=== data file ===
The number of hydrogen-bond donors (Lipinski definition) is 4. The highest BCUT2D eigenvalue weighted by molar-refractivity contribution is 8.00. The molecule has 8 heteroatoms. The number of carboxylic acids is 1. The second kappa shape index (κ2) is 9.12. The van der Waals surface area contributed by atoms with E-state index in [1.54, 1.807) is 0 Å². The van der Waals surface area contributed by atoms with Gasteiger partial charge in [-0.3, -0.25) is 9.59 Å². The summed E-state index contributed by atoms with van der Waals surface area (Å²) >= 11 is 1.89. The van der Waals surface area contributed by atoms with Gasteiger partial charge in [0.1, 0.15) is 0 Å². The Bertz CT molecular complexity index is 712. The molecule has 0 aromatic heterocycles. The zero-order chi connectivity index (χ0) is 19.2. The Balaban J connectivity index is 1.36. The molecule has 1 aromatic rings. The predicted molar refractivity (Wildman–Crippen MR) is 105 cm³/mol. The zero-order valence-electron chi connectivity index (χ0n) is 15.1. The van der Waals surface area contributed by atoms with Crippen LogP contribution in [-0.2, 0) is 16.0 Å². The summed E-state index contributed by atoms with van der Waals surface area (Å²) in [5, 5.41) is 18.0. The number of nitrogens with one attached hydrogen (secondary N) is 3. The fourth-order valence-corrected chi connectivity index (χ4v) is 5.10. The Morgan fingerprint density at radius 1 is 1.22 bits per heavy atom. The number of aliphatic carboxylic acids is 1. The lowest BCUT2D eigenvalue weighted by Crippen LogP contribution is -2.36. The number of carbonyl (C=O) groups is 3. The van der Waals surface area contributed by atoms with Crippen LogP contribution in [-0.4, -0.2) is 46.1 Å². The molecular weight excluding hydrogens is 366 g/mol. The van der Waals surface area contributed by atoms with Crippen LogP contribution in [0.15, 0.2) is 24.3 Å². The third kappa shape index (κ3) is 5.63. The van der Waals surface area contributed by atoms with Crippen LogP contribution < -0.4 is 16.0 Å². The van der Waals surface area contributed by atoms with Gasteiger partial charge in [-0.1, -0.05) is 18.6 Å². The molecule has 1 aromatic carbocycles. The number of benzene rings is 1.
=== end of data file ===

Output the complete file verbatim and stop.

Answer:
The number of hydrogen-bond donors (Lipinski definition) is 4. The highest BCUT2D eigenvalue weighted by molar-refractivity contribution is 8.00. The molecule has 8 heteroatoms. The number of carboxylic acids is 1. The second kappa shape index (κ2) is 9.12. The van der Waals surface area contributed by atoms with E-state index in [1.54, 1.807) is 0 Å². The van der Waals surface area contributed by atoms with Gasteiger partial charge in [-0.3, -0.25) is 9.59 Å². The summed E-state index contributed by atoms with van der Waals surface area (Å²) >= 11 is 1.89. The van der Waals surface area contributed by atoms with Gasteiger partial charge in [0.1, 0.15) is 0 Å². The Bertz CT molecular complexity index is 712. The molecule has 0 aromatic heterocycles. The zero-order chi connectivity index (χ0) is 19.2. The Balaban J connectivity index is 1.36. The molecule has 1 aromatic rings. The predicted molar refractivity (Wildman–Crippen MR) is 105 cm³/mol. The zero-order valence-electron chi connectivity index (χ0n) is 15.1. The van der Waals surface area contributed by atoms with Crippen LogP contribution in [-0.2, 0) is 16.0 Å². The summed E-state index contributed by atoms with van der Waals surface area (Å²) in [5, 5.41) is 18.0. The number of nitrogens with one attached hydrogen (secondary N) is 3. The fourth-order valence-corrected chi connectivity index (χ4v) is 5.10. The Morgan fingerprint density at radius 1 is 1.22 bits per heavy atom. The number of aliphatic carboxylic acids is 1. The lowest BCUT2D eigenvalue weighted by Crippen LogP contribution is -2.36. The number of carbonyl (C=O) groups is 3. The van der Waals surface area contributed by atoms with Crippen LogP contribution in [-0.4, -0.2) is 46.1 Å². The molecular weight excluding hydrogens is 366 g/mol. The van der Waals surface area contributed by atoms with Crippen LogP contribution in [0.15, 0.2) is 24.3 Å². The third kappa shape index (κ3) is 5.63. The van der Waals surface area contributed by atoms with Crippen LogP contribution < -0.4 is 16.0 Å². The van der Waals surface area contributed by atoms with Gasteiger partial charge in [-0.1, -0.05) is 18.6 Å². The molecule has 1 aromatic carbocycles. The number of benzene rings is 1.